A second feature-length film by actress-turned-filmmaker Koo Hye-sun titled “The Peach Tree” is almost like a cinematic version of a children’s story, filled with imaginative and original exploration of the human condition.
The film tells the story of Sang-hyeon (Jo Seung-woo) and Dong-hyeon (Ryu Deok-hwan), who were born as conjoined twins with two heads sharing one body.
Dong-hyeon has the full control of their shared body, except his brother’s head which is attached to the back of his. The two can never look at each other directly, as their heads always face the opposite direction. Dong-hyeon looks “normal” as long as he wears his hoodie, which fully covers his brother’s face.
|A scene from actress-turned-director Koo Hye-sun’s second feature film “The Peach Tree.” (Joy n Contents Group)|
The two live nearly 30 years in a remote house with their father, who tells them not to go outside the property. However, things change when their father brings a bubbly, good-hearted young artist Seung-ah (Nam Sang-mi) to the house to help Dong-hyeon publish a children’s book ― which he always wanted to write.
Throughout the film, peaches appear frequently. Before the twins were born, their young parents enjoy a date near a peach tree. Near the same tree is where the young twins see their mother for the last time, who gradually loses her sanity and health after giving birth to them. The tree and its fruits witness the history of the twins, even before they are born; it sees the twin’s beginning, their loss, and their isolated dreams and experiences.
It’s the shape of the fruit that inspired director Koo to make this film.
“I thought the fruit looked very much like two heads facing the opposite direction,” she told reporters during a press meeting on Wednesday. “I also liked how they are fluffy. It somehow reminds me of children and their innocence.”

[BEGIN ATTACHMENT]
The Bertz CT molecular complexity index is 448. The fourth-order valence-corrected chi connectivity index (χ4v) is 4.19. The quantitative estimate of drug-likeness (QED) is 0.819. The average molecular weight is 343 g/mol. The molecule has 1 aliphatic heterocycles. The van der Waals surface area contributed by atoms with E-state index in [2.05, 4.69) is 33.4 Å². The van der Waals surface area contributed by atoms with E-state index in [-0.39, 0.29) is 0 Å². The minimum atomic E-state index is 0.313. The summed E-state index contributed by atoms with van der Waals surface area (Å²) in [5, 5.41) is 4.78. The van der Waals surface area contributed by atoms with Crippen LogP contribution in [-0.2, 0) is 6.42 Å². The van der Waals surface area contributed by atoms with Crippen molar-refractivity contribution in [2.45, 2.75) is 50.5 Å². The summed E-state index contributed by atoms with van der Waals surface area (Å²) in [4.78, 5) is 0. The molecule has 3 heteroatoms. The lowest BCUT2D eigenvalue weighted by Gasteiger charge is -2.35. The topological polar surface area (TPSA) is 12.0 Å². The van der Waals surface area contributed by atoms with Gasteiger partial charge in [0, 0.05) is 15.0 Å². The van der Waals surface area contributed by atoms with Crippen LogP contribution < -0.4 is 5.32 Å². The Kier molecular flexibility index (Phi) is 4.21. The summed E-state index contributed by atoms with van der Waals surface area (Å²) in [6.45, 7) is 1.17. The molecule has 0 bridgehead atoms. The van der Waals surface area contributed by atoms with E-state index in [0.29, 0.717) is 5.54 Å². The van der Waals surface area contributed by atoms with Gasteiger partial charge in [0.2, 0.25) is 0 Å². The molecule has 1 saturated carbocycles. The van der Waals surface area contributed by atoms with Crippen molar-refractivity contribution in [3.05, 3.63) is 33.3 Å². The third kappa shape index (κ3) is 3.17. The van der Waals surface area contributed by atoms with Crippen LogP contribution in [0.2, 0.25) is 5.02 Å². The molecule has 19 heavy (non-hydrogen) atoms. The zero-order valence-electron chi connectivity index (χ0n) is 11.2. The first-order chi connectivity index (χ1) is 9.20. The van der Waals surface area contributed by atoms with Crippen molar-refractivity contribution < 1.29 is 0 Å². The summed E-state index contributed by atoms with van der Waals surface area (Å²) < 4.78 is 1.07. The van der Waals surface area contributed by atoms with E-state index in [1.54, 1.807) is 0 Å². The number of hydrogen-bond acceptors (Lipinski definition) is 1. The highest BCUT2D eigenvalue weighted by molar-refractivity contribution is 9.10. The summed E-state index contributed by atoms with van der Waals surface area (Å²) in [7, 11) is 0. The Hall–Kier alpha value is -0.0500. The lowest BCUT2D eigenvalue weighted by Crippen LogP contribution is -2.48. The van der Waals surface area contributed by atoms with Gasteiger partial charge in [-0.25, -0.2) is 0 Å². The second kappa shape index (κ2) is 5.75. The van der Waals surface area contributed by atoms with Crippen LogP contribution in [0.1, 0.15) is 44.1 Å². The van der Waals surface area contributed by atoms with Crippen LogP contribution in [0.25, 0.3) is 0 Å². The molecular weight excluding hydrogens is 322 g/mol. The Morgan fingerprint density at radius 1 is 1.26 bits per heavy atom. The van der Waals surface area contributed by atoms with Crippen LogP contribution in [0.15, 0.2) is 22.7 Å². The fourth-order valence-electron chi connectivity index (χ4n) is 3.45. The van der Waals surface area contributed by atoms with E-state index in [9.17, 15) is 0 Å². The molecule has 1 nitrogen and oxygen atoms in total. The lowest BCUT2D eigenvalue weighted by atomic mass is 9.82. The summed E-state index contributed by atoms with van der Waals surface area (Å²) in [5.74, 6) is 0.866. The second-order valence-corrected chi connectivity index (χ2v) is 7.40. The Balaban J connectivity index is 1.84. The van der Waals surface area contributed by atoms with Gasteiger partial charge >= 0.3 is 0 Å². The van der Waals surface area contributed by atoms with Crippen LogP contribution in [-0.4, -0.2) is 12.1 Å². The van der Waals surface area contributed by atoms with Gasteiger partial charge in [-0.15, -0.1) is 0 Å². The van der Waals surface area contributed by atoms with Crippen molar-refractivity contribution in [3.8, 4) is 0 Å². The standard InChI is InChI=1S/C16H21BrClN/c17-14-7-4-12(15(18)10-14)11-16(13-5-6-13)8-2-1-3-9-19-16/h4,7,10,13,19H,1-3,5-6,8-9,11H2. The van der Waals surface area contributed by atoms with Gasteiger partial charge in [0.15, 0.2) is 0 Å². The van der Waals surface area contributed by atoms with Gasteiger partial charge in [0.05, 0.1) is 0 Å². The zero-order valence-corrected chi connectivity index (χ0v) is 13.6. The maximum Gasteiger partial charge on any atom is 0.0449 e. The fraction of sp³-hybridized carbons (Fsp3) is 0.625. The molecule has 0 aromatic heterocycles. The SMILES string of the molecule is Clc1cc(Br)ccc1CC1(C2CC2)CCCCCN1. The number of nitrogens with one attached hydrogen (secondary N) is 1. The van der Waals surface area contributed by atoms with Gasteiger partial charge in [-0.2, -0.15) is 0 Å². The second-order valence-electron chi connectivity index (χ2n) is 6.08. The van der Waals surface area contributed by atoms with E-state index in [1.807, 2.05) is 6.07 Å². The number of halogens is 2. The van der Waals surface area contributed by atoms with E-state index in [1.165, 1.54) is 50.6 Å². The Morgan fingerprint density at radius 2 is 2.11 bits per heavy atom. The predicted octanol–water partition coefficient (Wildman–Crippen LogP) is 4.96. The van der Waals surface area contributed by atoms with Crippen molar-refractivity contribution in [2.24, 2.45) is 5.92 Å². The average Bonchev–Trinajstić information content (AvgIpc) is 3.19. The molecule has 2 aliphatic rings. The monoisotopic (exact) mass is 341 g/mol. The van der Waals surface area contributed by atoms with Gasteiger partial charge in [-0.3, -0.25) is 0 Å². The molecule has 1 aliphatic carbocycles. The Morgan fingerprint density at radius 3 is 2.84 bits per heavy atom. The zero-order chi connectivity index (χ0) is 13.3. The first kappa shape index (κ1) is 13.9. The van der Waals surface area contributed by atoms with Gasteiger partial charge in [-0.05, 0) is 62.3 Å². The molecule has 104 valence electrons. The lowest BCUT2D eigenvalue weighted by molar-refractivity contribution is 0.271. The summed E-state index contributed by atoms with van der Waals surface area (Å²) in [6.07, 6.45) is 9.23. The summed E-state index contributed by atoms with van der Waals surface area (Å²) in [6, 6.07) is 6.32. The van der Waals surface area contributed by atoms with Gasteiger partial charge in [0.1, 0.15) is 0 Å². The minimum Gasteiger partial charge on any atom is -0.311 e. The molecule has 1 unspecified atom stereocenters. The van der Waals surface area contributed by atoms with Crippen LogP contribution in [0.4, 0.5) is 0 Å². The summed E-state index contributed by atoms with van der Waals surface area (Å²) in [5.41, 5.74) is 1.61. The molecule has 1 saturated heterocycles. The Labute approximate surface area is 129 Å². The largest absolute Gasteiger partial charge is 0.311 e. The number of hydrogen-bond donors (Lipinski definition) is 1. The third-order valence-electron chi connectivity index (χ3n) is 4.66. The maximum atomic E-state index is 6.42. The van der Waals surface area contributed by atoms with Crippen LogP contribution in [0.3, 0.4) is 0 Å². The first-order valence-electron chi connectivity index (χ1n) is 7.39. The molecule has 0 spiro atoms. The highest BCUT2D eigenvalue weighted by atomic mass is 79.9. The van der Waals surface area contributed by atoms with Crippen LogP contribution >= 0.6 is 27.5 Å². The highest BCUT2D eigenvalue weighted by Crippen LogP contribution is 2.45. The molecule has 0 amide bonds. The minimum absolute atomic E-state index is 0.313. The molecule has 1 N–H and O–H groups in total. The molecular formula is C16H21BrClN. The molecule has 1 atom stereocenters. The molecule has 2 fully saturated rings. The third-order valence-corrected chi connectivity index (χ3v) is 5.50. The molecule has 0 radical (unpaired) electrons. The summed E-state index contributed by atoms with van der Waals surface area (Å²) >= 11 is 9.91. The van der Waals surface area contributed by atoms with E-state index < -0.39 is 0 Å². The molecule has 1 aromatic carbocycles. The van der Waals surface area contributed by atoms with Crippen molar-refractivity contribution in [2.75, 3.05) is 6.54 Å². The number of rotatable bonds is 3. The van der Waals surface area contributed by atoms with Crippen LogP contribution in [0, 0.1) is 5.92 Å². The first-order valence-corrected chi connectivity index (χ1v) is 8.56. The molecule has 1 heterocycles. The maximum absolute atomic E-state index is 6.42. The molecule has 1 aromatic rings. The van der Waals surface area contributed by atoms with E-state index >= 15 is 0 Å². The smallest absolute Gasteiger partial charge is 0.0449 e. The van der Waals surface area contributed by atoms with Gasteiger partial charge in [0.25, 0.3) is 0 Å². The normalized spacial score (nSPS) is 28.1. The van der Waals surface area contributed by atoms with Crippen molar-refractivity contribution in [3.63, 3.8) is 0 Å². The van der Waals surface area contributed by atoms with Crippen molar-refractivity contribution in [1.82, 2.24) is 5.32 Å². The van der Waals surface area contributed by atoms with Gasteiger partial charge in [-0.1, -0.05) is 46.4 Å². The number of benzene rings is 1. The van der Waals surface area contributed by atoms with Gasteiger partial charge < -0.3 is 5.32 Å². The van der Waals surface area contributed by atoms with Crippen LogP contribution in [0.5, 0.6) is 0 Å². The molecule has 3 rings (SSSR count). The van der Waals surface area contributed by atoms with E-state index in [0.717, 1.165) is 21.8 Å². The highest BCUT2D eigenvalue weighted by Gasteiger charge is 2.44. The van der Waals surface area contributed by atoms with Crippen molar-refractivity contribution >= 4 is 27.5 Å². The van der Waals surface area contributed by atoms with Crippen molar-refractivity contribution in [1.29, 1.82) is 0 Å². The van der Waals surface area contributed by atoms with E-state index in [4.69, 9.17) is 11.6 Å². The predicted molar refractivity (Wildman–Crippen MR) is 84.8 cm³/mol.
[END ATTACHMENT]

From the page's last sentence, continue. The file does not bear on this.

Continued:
Sang-hyeon and Dong-hyeon are very different from each other from the very beginning. While Sang-hyeon is patient and giving, Dong-hyeon is curious and selfish. Dong-hyeon gradually builds a grudge against Sang-hyeon, blaming him for his unhappiness and isolated life. Sang-hyeon, who happily lets his brother cover his face with the hoodie whenever he wants to, does not recognize his own wants and needs until running into Seung-ah. And things get rough as Dong-hyeon, who wants to appear as a “normal writer” for his upcoming book, desperately tries hiding what he thinks as his ultimate flaw ― his own brother.
The movie does not offer a realistic glimpse into the lives of conjoined twins. Rather, the characters serve as a metaphor. Koo shows what happens when fulfilling one’s desire requires denying the existence of his loved ones, including his alter ego. Actor Jo Seung-woo showcases an engaging performance as the enduring and giving Sang-hyeon, who is denied by his own brother with whom he shares the same body.
The introverted character does not have many lines. Instead, viewers can guess what he is going through by listening to him reading children’s book out loud. In one of the moving scenes, he reads out an excerpt from the “Anne of Green Gables,” while his brother is asleep. In the excerpt, Anne is falsely accused of stealing Marilia’s brooch, and is told that she’ll be locked up in her room until she confesses.
“We all grow up by going through hardships and trauma,” said Koo. “That’s what I wanted to talk about with this movie.”
“The Peach Tree” opens in theaters on Oct. 31.
By Claire Lee (firstname.lastname@example.org)